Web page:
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Four killed in Glencoe's worst avalanche disaster

Four climbers have been killed and another has been seriously injured after an avalanche in Glencoe.

It was the largest loss of life to an avalanche in Glencoe, claiming two men and two women. Three climbers died in an avalanche in Glencoe in 2008.

Today's accident involved a party of  three men and three women, climbing on Bidean Nam Bian.

They were descending near Church Door Buttress and had just left the ridge when the whole slope collapsed.

One man  jumped clear, but the other five were swept down the 3500ft mountain.

The man followed them down and found a woman on the surface with a bad head injury.

He then carried on down until he got a mobile phone signal and called for help.

Glencoe Mountain Rescue Team went to the scene with the search and rescue helicopter from Prestwick, which took the woman to Belford Hospital, Fort William. She is in a serious condition.

John Grieve, leader of the Glencoe team, said the alarm was initially raised by two climbers - who were not part of the group of six - when they discovered one of the casualties lying in the snow.

But, soon after, police were contacted by the male survivor from the climbing party, who told them more people were missing.

Mr Grieve, who is in Spain and was not part of the search, said: "The first call to police was from two other people who had been on the mountain, they found someone lying next to where they were climbing.

"So, the assumption was that it was just one casualty, but it became clear that there were others missing when they heard from the man who is safe."

He said the deceased climbers were located using a technique called "probing", where a metal stick is pushed into the snow.

"I'm not sure how deeply buried they were, but using that technique would suggest it was more than a metre," Mr Grieve said.

All of the missing climbers were located within four hours of the alarm being raised.

Police said they are making efforts to identify the deceased and to contact their next of kin.

Tonight, tributes began to pour in over the "devastating" natural disaster.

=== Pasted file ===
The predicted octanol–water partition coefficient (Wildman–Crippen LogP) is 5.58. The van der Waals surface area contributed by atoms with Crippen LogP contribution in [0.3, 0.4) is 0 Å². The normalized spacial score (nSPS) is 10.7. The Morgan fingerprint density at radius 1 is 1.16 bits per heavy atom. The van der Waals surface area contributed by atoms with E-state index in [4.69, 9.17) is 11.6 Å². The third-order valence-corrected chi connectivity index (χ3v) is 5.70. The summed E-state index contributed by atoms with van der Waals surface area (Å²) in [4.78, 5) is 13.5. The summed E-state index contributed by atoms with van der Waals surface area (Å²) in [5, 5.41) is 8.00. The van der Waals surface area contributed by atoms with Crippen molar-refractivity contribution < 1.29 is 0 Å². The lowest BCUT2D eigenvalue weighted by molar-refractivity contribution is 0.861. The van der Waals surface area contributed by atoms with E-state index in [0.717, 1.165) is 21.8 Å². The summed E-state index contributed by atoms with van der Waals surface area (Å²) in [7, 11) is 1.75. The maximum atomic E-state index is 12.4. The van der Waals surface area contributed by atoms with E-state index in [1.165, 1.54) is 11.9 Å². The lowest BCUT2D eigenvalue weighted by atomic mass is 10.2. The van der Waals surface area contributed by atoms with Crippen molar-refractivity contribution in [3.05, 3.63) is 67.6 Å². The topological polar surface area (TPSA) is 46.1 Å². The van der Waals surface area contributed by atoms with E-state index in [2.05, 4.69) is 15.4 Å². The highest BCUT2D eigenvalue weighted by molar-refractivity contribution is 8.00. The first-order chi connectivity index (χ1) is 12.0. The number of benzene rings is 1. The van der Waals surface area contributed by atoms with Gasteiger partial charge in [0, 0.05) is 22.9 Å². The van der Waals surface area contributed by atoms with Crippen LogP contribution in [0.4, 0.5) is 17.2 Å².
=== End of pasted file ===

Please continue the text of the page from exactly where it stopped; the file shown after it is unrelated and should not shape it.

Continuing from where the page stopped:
First Minister Alex Salmond said: "This is an appalling tragedy and our immediate thoughts and prayers are with the families of those who have been lost.

"To lose four people from a party of six is truly devastating.

"The Scottish Government will provide any support that we can and I would like to thank the police and mountain rescue team for their efforts in these difficult circumstances."

Mr Salmond's deputy, Nicola Sturgeon, posted on Twitter: "Dreadful news from Glencoe. Thoughts with all those affected."

David Gibson, chief officer and company secretary of the Mountaineering Council of Scotland (MCoS): "This was a significant tragedy.

"The thoughts of the MCoS are with all of those involved and the rescue services up there doing the job they do.

"It is always difficult in these circumstances, but I think the advice we would give to people is to check the weather and avalanche forecasts before setting off, and to assess the risks."

Mr Gibson said Bidean Nam Bian is a mountain with a number of different climbs.

"It is a fantastic location to go climbing at this time of the year as it is very beautiful," he said.

Mark Diggins, co-ordinator of the Scottish Avalanche Information Service, said the weather conditions were fairly dry with little snow over the last four days.

He said today's avalanche risk was deemed "considerable", second lowest on a European four-point scale.

The most serious is "very high", which is extremely rare in Britain.

"An avalanche is possible to be triggered by a single person," said Mr Diggins. "At the moment it doesn't look like there's much snow, it is very localised.

"You're really getting into areas which are 800 metres up because the wind packs the snow to make it hard."

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